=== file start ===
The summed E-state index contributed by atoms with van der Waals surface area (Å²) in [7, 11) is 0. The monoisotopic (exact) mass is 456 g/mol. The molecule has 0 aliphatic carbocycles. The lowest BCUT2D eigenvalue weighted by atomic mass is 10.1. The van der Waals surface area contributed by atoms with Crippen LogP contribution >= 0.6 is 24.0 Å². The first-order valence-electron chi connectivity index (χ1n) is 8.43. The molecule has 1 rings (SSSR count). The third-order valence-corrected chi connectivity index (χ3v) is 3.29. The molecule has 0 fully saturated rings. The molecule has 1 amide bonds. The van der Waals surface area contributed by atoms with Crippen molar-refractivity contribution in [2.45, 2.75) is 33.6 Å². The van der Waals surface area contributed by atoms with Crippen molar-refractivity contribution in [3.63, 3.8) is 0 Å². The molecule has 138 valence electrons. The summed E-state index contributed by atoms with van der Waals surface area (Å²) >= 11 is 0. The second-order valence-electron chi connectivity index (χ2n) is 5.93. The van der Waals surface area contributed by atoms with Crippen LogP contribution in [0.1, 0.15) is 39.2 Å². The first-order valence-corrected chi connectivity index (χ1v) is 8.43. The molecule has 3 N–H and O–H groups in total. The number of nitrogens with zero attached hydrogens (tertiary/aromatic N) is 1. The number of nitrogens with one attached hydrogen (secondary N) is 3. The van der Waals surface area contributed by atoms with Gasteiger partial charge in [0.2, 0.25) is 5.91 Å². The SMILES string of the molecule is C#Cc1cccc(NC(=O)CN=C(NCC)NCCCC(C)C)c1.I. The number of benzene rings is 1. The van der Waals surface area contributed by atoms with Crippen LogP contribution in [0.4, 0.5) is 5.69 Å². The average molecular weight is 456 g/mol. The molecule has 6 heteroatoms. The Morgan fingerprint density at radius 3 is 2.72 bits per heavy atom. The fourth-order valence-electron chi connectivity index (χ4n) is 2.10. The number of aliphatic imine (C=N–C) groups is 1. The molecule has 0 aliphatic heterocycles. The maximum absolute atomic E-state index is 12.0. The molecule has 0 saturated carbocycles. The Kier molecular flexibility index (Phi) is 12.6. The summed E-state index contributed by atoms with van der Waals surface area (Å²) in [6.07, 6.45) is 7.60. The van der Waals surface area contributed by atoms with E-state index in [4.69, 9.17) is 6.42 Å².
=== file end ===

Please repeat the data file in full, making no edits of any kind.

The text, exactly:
The summed E-state index contributed by atoms with van der Waals surface area (Å²) in [7, 11) is 0. The monoisotopic (exact) mass is 456 g/mol. The molecule has 0 aliphatic carbocycles. The lowest BCUT2D eigenvalue weighted by atomic mass is 10.1. The van der Waals surface area contributed by atoms with Crippen LogP contribution >= 0.6 is 24.0 Å². The first-order valence-electron chi connectivity index (χ1n) is 8.43. The molecule has 1 rings (SSSR count). The third-order valence-corrected chi connectivity index (χ3v) is 3.29. The molecule has 0 fully saturated rings. The molecule has 1 amide bonds. The van der Waals surface area contributed by atoms with Crippen molar-refractivity contribution in [2.45, 2.75) is 33.6 Å². The van der Waals surface area contributed by atoms with Crippen molar-refractivity contribution in [3.63, 3.8) is 0 Å². The molecule has 138 valence electrons. The summed E-state index contributed by atoms with van der Waals surface area (Å²) >= 11 is 0. The second-order valence-electron chi connectivity index (χ2n) is 5.93. The van der Waals surface area contributed by atoms with Crippen LogP contribution in [0.1, 0.15) is 39.2 Å². The first-order valence-corrected chi connectivity index (χ1v) is 8.43. The molecule has 3 N–H and O–H groups in total. The number of nitrogens with zero attached hydrogens (tertiary/aromatic N) is 1. The number of nitrogens with one attached hydrogen (secondary N) is 3. The van der Waals surface area contributed by atoms with Gasteiger partial charge in [0.2, 0.25) is 5.91 Å². The SMILES string of the molecule is C#Cc1cccc(NC(=O)CN=C(NCC)NCCCC(C)C)c1.I. The number of benzene rings is 1. The van der Waals surface area contributed by atoms with Crippen LogP contribution in [0.4, 0.5) is 5.69 Å². The average molecular weight is 456 g/mol. The molecule has 6 heteroatoms. The Morgan fingerprint density at radius 3 is 2.72 bits per heavy atom. The fourth-order valence-electron chi connectivity index (χ4n) is 2.10. The number of aliphatic imine (C=N–C) groups is 1. The molecule has 0 aliphatic heterocycles. The maximum absolute atomic E-state index is 12.0. The molecule has 0 saturated carbocycles. The Kier molecular flexibility index (Phi) is 12.6. The summed E-state index contributed by atoms with van der Waals surface area (Å²) in [6.07, 6.45) is 7.60. The van der Waals surface area contributed by atoms with E-state index in [4.69, 9.17) is 6.42 Å².